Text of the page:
How to Build a Raised Bed for Cut Flowers

How to Build a Raised Bed for Cut Flowers

Winter is a great time for gardeners to prepare their gardens for the new growing season. Building and installing raised beds is a great way to make better use of space and give you more growing options.

Every gardener dreams of having an arsenal of beautiful flowers, fresh for display, just steps from their back door. Creating your own raised beds for cut flowers is a simple, sustainable way to always have a bouquet of blooms (grown by your own green fingers) set on the windowsill or mantelpiece.

You don’t need heaps of space to grow cut flowers, so raised beds are the perfect solution for those with a petite backyard – or one already chocka with foliage. And the best bit? You can grow anything in a raised bed that you’d grow in your border.

It’s easy to build a raised bed; read on for Rhino Greenhouses Direct’s how-to guide and top tips.

Two wooden Raised Beds

What are cut flowers?

Whilst we love the local florist, the cost of keeping a vase of flowers on the windowsill can soon add up. By making your own raised bed for cut flowers, you can save some pennies and feel the joy of growing, arranging and displaying your handiwork.

One of our Favorite things about planning your raised bed for cut flowers is that the combination is at your fingertips. Whether you adore sunflowers or baby’s breath, you can choose your Favorite blooms. Planning the color combinations is all part of the fun, so prepare to sit down with your seed book. Plus, you get to change your style with the seasons.

You’ll also have hours of fun creating your own bouquet arrangements. And when your blooms have tired, you can have a go at drying them, too, so they’ll keep bringing joy for months to come.

How to build a raised bed

Now that we’ve sung the praises of building raised garden beds for cut flowers, here’s how to start.

Raised beds building built

Step 1: Consider your space…

The good thing about raised beds is that you don’t need much of a garden. That being said, you should be considerate of where you’re planting. Your chosen spot should ideally get 8 hours of sunlight each day to give your plants what they need to grow. Consider how your garden changes with the seasons, too, and if any factors, such as trees, will block out essential light during the summer months.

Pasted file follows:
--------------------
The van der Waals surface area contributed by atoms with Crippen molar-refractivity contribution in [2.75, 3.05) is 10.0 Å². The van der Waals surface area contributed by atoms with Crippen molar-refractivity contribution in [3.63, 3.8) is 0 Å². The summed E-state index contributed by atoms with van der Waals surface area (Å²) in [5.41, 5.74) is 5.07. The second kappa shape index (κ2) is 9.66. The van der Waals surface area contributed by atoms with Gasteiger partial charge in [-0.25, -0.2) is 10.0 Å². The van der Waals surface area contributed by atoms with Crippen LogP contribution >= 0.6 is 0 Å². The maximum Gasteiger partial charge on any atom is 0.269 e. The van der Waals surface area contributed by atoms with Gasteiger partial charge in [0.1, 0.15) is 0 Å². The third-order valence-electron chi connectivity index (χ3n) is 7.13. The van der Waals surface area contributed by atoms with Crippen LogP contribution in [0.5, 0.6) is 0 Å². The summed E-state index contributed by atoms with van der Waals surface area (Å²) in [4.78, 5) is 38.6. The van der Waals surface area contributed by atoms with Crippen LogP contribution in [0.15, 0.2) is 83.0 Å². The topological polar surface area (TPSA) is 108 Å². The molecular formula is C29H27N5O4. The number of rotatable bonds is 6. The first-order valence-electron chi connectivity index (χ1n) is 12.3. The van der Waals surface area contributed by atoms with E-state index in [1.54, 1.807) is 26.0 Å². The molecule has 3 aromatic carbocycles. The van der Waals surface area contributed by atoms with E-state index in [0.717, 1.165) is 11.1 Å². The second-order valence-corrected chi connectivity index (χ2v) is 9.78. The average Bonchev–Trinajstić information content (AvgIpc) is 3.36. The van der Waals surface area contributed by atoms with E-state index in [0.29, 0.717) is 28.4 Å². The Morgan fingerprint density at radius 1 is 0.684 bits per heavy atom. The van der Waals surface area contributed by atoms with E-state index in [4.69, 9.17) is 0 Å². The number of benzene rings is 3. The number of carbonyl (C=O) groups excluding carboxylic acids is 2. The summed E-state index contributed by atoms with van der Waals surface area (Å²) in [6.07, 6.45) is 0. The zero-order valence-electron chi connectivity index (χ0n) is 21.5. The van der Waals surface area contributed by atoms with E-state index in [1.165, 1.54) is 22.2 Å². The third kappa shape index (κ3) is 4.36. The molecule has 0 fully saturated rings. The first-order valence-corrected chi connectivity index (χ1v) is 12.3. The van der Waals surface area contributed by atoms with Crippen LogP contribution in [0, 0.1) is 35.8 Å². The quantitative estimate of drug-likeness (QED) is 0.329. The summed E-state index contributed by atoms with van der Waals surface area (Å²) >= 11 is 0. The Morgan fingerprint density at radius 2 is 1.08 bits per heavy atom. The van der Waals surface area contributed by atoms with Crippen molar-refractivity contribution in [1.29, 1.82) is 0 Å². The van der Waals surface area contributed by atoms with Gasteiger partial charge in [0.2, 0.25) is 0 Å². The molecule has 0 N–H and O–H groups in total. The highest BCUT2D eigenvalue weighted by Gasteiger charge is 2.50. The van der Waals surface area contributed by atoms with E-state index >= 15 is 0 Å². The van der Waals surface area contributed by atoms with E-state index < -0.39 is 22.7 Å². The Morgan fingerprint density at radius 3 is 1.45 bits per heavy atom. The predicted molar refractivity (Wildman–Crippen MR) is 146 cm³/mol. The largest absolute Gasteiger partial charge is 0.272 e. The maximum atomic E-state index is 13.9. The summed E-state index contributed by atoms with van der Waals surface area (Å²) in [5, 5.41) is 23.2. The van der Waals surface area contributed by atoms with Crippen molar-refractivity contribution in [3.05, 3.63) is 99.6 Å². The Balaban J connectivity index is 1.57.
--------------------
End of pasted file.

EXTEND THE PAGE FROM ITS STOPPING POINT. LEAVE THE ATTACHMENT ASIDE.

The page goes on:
Step 2: Think of the size…

Your raised bed can be as big or as small as you like, though 1.2m is a great average width, as this means you can reach the middle without stepping on the soil. It must also be at least 8 inches deep to allow for a healthy root system. If you’re building more than one raised bed together, plan to space them 50 cm apart so that you can still get your wheelbarrow or lawnmower in between.

Take your time to plan from different perspectives and use a piece of landscape fabric to test out potential spots.

Step 3: Choose your materials…

Another great thing about raised beds is that they can be made from almost anything. You can buy pre-made beds to simply pop in your garden and fill. We recommend our aluminum raised garden beds. Alternatively, you can have a go at making your own.

If you decide to make your own, choose a wood that will stand the test of time. Cedar wood will last around 10 years, but as a general rule, the thicker the board, the longer it will last.

Then, think about the aesthetics. As your raised bed will be grown to be harvested, it might not always look its best. You can counter this by up keeping the boundary; consider painting your bed boldly or using a finished wood.

Step 4: Dig and fill…

When preparing the soil for a raised bed, we like to lift the top layer of turf, giving it a good shake out, and then flip it. We then add a layer of cardboard to stop weeds from growing (this will eventually be eaten up by worms). Then, we add 8 to 10 inches of soil.

The best mixture is two parts of topsoil with one-part green mulch. This creates a solid environment for your plants to take root. If you want a richer growing environment, you can also try mixing in one part manure.

Let the soil settle for a couple of days before you begin planting.

Step 5: Get planting…

Once your raised bed is built, you can plan and divide your beds. Try to leave 12 inches between species to avoid overcrowding. Consider the maximum growth height of each plant when spacing – for example, taller flowers will shadow smaller flowers and should be spaced accordingly.

Now, get picking! Some easy-to-grow flowers for cutting are snapdragons, calendula, baby’s breath, zinnia and gladiolus. You can add a sweet scent to your garden with herbs like mint, lemon balm, and basil.

Top Tips for Raised Garden Beds

Be aware of the growing needs of each species. It’s not a good idea to put a tall growing flower like a sunflower next to a short-growing flower as the small species will not get enough sunlight.

If you have a deep base and want to save money on soil, fill the bottom of deeper beds with natural materials like wood logs, sticks and leaves.

Planting veggies? Your raised bed will need to be deeper - plan for 12 to 18 inches to give the roots space to thrive. Remember that some vegetables like parsnips and pumpkins need a deep root depth of around 36 inches!

Other than that, break out your seed book and start planting. It won’t be long before your windowsill is brimming with freshly cut blooms grown in your very own garden.

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